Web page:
I am sure many of us have been tearing what’s left of our hair out during these recent weeks of incessant rain and floods, wondering where the Hell to fish in water that is not racing by at 12 mph and/or chocolate brown!
Bob and I have basically two venues that have escaped the floods – the wonderful gravel pits at Earith Fishery and a private fishery comprising three gravel pits near Bedford. And thank goodness for them both, otherwise by now it might have been wrist-slashing time!!! (Slight exaggeration!?)
We used to have an open invitation on a local pit which produced two 30s for me (including one on fly), but thanks to those bloody do-gooders, ‘Natural England’, we have now been banned from winter fishing, despite having fished there for over 30 years (JUST when we could have done with it too!!)!!
Anyway, three days ago Bob and I visited the Bedfordshire location mentioned above, created and owned by a true gentleman and his down to earth and very hospitable wife, hoping for some pike action! It is always a real pleasure to be there – fish or no fish, and I always look forward to the privilege.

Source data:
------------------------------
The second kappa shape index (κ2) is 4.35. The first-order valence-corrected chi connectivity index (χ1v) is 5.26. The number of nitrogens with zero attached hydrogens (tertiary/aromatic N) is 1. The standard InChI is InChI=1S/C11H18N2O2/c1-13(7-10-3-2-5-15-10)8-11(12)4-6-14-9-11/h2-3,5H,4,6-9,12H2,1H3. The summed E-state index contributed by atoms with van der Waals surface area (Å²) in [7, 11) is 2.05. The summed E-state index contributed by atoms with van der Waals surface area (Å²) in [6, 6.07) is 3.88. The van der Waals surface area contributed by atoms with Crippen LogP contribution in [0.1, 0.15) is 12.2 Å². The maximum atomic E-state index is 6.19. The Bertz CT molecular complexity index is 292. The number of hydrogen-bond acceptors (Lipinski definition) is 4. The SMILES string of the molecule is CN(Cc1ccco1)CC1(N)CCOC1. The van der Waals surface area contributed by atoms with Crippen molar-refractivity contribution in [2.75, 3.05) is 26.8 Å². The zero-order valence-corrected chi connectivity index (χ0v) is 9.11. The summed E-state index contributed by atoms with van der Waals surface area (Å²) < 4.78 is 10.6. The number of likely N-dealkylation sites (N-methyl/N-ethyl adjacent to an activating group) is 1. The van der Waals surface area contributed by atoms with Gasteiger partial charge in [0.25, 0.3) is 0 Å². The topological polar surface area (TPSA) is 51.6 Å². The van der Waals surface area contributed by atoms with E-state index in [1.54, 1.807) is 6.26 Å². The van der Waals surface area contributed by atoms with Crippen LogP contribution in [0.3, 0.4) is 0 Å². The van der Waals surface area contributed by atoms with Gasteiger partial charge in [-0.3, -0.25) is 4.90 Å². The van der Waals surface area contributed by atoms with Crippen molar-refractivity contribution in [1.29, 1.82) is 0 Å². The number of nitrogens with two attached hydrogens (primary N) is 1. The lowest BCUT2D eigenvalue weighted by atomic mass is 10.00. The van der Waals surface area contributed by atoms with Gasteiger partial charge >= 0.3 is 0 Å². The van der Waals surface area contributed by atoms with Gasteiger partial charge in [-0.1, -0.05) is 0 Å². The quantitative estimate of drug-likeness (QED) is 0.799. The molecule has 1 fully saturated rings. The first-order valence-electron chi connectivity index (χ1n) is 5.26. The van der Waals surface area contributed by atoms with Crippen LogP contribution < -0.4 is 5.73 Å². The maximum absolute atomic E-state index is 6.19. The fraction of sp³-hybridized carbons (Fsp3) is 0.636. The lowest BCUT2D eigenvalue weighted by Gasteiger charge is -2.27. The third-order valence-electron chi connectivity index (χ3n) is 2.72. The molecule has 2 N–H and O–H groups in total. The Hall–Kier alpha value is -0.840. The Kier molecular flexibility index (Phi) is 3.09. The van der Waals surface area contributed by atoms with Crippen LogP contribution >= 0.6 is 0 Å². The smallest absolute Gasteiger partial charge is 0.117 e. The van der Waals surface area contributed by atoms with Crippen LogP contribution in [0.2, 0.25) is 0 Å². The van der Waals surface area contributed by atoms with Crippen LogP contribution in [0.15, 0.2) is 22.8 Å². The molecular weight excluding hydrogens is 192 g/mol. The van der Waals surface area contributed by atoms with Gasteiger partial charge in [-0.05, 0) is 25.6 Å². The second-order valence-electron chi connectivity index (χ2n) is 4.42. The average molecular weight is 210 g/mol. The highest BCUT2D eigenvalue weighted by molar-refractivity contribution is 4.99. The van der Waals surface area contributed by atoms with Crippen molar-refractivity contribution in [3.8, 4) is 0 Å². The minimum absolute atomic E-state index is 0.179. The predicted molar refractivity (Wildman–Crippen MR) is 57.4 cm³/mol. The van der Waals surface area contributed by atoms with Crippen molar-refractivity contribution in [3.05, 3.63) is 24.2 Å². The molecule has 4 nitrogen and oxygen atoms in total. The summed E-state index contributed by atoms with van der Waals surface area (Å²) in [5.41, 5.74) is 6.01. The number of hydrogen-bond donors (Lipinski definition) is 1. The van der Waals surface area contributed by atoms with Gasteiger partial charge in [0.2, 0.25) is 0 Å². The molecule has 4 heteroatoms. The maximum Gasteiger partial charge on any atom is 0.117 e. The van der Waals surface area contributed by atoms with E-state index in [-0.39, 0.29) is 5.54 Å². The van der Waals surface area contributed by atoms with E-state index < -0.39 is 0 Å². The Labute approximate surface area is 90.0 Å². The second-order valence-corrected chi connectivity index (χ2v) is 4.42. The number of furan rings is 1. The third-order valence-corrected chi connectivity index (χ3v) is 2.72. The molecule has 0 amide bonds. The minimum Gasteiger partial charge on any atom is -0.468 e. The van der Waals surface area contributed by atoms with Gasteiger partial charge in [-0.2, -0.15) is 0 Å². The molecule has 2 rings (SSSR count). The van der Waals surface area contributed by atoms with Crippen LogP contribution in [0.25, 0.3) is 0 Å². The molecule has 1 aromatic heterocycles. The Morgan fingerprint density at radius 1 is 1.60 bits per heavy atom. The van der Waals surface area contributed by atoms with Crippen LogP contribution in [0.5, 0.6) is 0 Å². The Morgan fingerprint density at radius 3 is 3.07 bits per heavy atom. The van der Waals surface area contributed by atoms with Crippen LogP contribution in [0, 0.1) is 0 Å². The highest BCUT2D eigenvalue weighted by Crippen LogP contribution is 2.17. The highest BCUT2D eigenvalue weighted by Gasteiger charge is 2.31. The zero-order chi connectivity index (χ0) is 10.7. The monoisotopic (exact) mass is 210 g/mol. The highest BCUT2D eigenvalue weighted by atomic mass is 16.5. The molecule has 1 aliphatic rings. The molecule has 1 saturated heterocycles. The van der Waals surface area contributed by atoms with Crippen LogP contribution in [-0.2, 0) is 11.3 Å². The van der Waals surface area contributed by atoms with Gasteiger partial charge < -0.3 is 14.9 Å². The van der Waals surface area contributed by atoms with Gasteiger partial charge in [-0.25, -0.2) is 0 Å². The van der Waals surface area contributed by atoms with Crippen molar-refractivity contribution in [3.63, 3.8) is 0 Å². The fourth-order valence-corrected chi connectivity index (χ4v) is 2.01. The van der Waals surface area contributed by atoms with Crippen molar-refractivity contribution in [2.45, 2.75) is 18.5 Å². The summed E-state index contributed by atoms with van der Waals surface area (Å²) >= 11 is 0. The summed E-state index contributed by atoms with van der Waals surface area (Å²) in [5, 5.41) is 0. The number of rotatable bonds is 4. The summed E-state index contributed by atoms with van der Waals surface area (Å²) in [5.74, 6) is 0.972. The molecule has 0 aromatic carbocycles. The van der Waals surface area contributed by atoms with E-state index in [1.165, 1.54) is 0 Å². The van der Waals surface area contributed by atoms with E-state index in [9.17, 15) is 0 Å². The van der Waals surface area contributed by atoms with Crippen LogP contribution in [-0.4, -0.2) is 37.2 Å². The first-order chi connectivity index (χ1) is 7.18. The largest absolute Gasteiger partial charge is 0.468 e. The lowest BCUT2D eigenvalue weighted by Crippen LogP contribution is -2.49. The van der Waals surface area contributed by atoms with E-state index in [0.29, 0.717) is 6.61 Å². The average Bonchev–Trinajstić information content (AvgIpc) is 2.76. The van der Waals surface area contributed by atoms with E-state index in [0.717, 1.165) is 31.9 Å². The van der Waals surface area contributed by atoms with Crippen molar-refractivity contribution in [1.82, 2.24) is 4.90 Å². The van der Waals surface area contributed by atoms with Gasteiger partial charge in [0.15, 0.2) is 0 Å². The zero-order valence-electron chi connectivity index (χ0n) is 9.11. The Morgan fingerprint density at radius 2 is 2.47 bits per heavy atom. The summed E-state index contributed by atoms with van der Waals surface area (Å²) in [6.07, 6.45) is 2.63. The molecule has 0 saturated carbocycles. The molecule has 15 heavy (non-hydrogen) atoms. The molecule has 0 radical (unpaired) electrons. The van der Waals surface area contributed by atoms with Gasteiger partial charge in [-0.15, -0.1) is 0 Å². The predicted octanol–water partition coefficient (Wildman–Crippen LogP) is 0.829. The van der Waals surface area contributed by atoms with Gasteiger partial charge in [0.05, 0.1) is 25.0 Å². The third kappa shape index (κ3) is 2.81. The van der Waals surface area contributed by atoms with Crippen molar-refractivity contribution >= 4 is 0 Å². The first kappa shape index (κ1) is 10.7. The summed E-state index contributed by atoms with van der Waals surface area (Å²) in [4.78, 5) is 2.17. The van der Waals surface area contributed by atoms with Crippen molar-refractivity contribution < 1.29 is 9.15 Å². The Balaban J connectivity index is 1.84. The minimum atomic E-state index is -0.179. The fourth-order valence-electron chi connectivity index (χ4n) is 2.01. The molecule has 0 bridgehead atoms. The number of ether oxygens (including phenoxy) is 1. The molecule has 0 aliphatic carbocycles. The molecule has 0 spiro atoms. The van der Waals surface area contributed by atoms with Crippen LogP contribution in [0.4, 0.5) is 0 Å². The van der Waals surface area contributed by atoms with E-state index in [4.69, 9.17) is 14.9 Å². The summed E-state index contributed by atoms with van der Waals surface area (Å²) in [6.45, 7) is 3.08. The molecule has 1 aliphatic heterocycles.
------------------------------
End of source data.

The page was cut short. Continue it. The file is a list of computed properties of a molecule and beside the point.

Having helped Bob to set up with his dead-bait tackle, I took Max for a short walk around the ‘permitted’ area of the South Lake with a spinning outfit and a home made waggler lure. Sure enough, second cast a savage take and heavy head-shake indicated a decent fish had taken a liking to my lure, and after a short but vigorous fight I was able to lift out a very healthy-looking double of about 13 to 14lbs. It was well worth the trip just for that one!
No more action after that, so Bob and I decided on a try in the boat on the Trout Lake. Good friend Graham had kindly brought us a few small roach livebaits, and I took a light spinning outfit as back-up. This proved to be a good plan as my home-fashioned Giant Ondex soon produced a couple of decent fish of 5 and 8lbs, and Bob added a very well–conditioned pike of about 8lbs, which flashed up and engulfed his roach just as the light fell. The last two fish were transferred to the North Lake which tragically was poisoned by green algae last summer, killing many good pike up to 25lbs.
But in the present circumstances we both thought this was a great result!